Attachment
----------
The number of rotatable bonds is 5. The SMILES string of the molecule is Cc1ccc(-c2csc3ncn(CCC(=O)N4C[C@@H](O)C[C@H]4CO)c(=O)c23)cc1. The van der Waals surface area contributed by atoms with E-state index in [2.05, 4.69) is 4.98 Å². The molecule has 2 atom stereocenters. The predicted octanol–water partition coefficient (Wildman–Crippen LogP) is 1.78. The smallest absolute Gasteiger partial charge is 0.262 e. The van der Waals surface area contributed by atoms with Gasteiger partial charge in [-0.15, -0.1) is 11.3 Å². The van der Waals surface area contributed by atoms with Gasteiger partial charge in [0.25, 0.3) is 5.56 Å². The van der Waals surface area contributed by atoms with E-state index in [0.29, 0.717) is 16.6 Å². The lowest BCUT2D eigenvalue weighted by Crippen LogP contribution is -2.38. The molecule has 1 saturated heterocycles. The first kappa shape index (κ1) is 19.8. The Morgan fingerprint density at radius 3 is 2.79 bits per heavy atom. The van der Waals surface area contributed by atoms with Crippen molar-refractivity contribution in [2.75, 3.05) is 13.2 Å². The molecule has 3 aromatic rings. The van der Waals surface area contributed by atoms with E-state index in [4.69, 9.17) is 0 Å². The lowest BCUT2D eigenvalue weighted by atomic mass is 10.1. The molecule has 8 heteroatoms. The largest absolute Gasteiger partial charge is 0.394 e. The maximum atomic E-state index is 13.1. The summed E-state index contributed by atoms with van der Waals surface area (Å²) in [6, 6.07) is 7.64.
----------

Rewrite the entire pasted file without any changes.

The number of rotatable bonds is 5. The SMILES string of the molecule is Cc1ccc(-c2csc3ncn(CCC(=O)N4C[C@@H](O)C[C@H]4CO)c(=O)c23)cc1. The van der Waals surface area contributed by atoms with E-state index in [2.05, 4.69) is 4.98 Å². The molecule has 2 atom stereocenters. The predicted octanol–water partition coefficient (Wildman–Crippen LogP) is 1.78. The smallest absolute Gasteiger partial charge is 0.262 e. The van der Waals surface area contributed by atoms with Gasteiger partial charge in [-0.15, -0.1) is 11.3 Å². The van der Waals surface area contributed by atoms with Gasteiger partial charge in [0.25, 0.3) is 5.56 Å². The van der Waals surface area contributed by atoms with E-state index in [0.29, 0.717) is 16.6 Å². The lowest BCUT2D eigenvalue weighted by Crippen LogP contribution is -2.38. The molecule has 1 saturated heterocycles. The first kappa shape index (κ1) is 19.8. The Morgan fingerprint density at radius 3 is 2.79 bits per heavy atom. The van der Waals surface area contributed by atoms with Crippen molar-refractivity contribution in [2.75, 3.05) is 13.2 Å². The molecule has 3 aromatic rings. The van der Waals surface area contributed by atoms with E-state index in [4.69, 9.17) is 0 Å². The lowest BCUT2D eigenvalue weighted by atomic mass is 10.1. The molecule has 8 heteroatoms. The largest absolute Gasteiger partial charge is 0.394 e. The maximum atomic E-state index is 13.1. The summed E-state index contributed by atoms with van der Waals surface area (Å²) in [6, 6.07) is 7.64.